You Say It Better When You Don’t Say These Things At All

You know, I always think I sibei helpful. When my friends ask for advice, I’m always the first to kee chiu and tell them what I think.

Sometimes, they tell me that they stressed or lose motivation to do work. Or they just feel angry and frustrated that no one understands them. Maybe they lose direction in life because they feel they are just doing what other people tell them to do. There are also days when they say when it can be hard to get out of bed. (Huh?! Sounds like they just want to chao keng only lehhhh.)

I just thought this is young people being young people, right? They stress this, stress that and always overthinking. So, I always tell them things like “Don’t be so negative lah!” or “Why you always like this?” Or like last time my mother father used to say to me “Jia you!” when I was sad. I thought I felt better lah, so I thought will also work for them. But then, I see a lot of eyes rolling.

That day when I share all this with my friend Jasmine Yeo, I just wanted to know: issit I say the wrong thing? She’s the lead clinical psychologist from Safe Space™, a digital mental healthcare provider, that offers mental health therapy care both offline and online, so I know she will confirm be sibei honest.

She said 100% confirm plus chop yes, I AM saying the wrong things. My friends could be struggling with their mental health and I could actually be making it worse with what I said.

Wah, I felt so paiseh. Hais, words say already so hard to take back. But neh mind, now let me share with you so y’all won’t make the same mistakes as me. Here are five things she suggest I — or you, if you put your foot in your mouth like me — can start doing:

1. Be accepting and respectful to what is said.

Don’t be a hero and add on your own comments or start telling your own sad stories. As they say, the most important skill is the art of listening. Also, no judgement ah. Limpeh’s new mantra is just listen and accept.

2. Ask questions to understand what the person is experiencing.

Sometimes, people just want to be heard. Sit down and give them some of your time. Try saying “Ok, you share. I see how I can help.”

3. Just be there and offer to do something useful to change things.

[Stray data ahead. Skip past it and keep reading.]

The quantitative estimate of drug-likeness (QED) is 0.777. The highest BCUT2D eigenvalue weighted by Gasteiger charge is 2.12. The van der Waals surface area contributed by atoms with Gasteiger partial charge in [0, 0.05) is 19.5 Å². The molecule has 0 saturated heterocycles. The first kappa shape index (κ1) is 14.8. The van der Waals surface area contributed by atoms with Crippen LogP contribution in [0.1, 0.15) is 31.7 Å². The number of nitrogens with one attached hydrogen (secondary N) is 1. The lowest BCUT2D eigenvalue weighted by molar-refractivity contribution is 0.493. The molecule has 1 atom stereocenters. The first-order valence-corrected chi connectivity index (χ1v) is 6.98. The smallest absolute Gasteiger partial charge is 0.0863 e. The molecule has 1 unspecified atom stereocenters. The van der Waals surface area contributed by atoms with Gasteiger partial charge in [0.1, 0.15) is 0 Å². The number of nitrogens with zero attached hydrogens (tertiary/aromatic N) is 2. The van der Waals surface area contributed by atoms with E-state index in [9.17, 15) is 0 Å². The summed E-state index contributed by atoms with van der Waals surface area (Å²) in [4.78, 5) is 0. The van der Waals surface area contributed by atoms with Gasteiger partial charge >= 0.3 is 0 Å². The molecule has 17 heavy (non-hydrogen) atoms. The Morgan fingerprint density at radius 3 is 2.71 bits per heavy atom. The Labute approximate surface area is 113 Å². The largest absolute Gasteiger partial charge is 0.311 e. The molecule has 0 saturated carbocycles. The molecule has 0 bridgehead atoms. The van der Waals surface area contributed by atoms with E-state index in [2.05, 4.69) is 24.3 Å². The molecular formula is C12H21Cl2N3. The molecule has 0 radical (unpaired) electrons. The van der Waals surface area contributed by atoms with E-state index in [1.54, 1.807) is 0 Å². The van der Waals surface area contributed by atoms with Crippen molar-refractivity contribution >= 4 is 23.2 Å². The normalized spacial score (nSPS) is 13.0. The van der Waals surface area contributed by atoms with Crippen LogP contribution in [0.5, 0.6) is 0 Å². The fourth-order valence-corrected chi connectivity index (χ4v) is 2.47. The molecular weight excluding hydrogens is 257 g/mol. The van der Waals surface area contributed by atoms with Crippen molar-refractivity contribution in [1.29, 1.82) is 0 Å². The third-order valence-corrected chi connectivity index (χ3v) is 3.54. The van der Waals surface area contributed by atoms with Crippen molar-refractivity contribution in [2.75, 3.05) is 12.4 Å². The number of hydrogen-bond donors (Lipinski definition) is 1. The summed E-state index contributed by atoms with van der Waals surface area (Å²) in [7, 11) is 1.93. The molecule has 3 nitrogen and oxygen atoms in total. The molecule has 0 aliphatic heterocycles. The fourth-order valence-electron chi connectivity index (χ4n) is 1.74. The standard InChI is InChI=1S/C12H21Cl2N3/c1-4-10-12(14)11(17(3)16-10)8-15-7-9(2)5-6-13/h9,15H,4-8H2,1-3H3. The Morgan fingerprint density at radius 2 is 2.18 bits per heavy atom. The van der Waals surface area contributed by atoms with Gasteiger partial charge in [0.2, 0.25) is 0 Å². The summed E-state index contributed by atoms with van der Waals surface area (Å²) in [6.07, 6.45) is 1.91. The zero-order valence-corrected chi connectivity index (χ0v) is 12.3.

When your friend says they are depressed, start with these two words: “I care”. It can really help the person who is feeling down. Jasmine also shares examples of how you can be helpful like asking if they would like company or offer to run errands, just so they can take their mind of things.

4. Focus on what you can control.

Sometimes when people get anxious or think their situation is sibei jialat, they panic then they can’t think clearly or see how to fix. Why not first help them find small parts of their problem that they can solve so that they don’t feel so helpless. Jasmine says having a choice — even if they choose to do nothing — will make them feel empowered.

5. Encourage the person to seek help.

Let them know that it’s normal to feel this way, and they don’t have to be embarrassed about talking to a mental health professional. Sumpa. Everyone needs a friend, correct or not? Having someone to talk to will make them feel less alone and give them time to relax a bit. Remember you don’t need to solve their problem. Just listen.

As we continue to fight this pandemic, we sure see more people around us who are anxious and troubled. The economy not good. People are losing jobs and taking pay cuts. So, the most important thing is to help people you love, by making sure those who have mental health issues are not by themselves. Cliché lah, but we really all in this together!

Since limpeh is trying to be a better friend, I have made a list to remember:


You know we love sharing lobang right? Here’s one for you:

Safe Space™ offers a real-time, affordable and discreet mental wellness therapy services. You can find a counsellor by visiting their website and signing up for sessions. From now until Oct 31, Safe Space™ is offering a 10% off their therapy services if you use the promo code IAMACCB10.

HR managers, we also got lobang for you. For companies interested in getting employee access to Safe Space™ for free, please register here  for their Corporate Partner Program.

Book With Our Trusted Therapists Today

Our Safe Space™ therapists have extensive training and knowledge of different mental health conditions. They work with people to help them deal with their problems, either by themselves or alongside other treatments such as medication.

Our clinical therapists always have a duty of confidentiality which means they cannot tell anyone about the personal information that a person shares during therapy sessions without permission from the client/patient under any circumstances.

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